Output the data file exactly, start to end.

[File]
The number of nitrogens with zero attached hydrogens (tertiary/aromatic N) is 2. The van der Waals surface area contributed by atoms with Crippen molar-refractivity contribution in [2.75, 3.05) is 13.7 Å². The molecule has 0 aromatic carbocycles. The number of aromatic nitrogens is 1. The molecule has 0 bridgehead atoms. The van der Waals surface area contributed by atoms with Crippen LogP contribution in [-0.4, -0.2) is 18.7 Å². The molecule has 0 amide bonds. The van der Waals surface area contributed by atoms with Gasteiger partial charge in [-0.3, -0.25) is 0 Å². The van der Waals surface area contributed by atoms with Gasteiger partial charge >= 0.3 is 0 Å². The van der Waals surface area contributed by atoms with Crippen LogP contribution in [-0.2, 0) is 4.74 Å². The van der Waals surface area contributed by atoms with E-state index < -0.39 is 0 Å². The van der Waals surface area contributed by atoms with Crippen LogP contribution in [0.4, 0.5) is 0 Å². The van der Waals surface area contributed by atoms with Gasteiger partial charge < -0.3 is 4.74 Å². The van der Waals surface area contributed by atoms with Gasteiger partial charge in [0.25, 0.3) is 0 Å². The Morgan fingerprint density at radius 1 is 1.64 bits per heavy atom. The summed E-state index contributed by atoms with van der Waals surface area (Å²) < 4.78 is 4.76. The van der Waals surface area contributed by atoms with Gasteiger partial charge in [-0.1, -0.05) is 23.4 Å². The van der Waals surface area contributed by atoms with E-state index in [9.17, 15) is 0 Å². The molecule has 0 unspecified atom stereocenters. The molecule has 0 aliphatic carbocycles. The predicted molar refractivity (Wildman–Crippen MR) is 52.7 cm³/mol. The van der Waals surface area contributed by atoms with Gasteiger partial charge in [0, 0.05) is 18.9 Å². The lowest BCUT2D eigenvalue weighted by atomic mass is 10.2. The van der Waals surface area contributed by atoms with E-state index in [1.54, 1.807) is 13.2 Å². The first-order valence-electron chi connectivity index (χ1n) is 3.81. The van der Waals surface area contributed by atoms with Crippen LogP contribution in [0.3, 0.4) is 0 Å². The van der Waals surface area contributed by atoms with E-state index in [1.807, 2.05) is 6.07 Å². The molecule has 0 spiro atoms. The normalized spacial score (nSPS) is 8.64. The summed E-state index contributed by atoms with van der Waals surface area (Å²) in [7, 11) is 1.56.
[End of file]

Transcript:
The number of nitrogens with zero attached hydrogens (tertiary/aromatic N) is 2. The van der Waals surface area contributed by atoms with Crippen molar-refractivity contribution in [2.75, 3.05) is 13.7 Å². The molecule has 0 aromatic carbocycles. The number of aromatic nitrogens is 1. The molecule has 0 bridgehead atoms. The van der Waals surface area contributed by atoms with Crippen LogP contribution in [-0.4, -0.2) is 18.7 Å². The molecule has 0 amide bonds. The van der Waals surface area contributed by atoms with Gasteiger partial charge in [-0.3, -0.25) is 0 Å². The van der Waals surface area contributed by atoms with Gasteiger partial charge >= 0.3 is 0 Å². The van der Waals surface area contributed by atoms with Crippen LogP contribution in [-0.2, 0) is 4.74 Å². The van der Waals surface area contributed by atoms with E-state index < -0.39 is 0 Å². The van der Waals surface area contributed by atoms with Crippen LogP contribution in [0.4, 0.5) is 0 Å². The van der Waals surface area contributed by atoms with Gasteiger partial charge < -0.3 is 4.74 Å². The van der Waals surface area contributed by atoms with Gasteiger partial charge in [0.25, 0.3) is 0 Å². The Morgan fingerprint density at radius 1 is 1.64 bits per heavy atom. The summed E-state index contributed by atoms with van der Waals surface area (Å²) < 4.78 is 4.76. The van der Waals surface area contributed by atoms with Gasteiger partial charge in [-0.1, -0.05) is 23.4 Å². The van der Waals surface area contributed by atoms with E-state index in [9.17, 15) is 0 Å². The molecule has 0 unspecified atom stereocenters. The molecule has 0 aliphatic carbocycles. The predicted molar refractivity (Wildman–Crippen MR) is 52.7 cm³/mol. The van der Waals surface area contributed by atoms with Gasteiger partial charge in [0, 0.05) is 18.9 Å². The lowest BCUT2D eigenvalue weighted by atomic mass is 10.2. The van der Waals surface area contributed by atoms with E-state index in [1.54, 1.807) is 13.2 Å². The first-order valence-electron chi connectivity index (χ1n) is 3.81. The van der Waals surface area contributed by atoms with Crippen LogP contribution in [0.3, 0.4) is 0 Å². The van der Waals surface area contributed by atoms with E-state index in [1.807, 2.05) is 6.07 Å². The molecule has 0 spiro atoms. The normalized spacial score (nSPS) is 8.64. The summed E-state index contributed by atoms with van der Waals surface area (Å²) in [7, 11) is 1.56.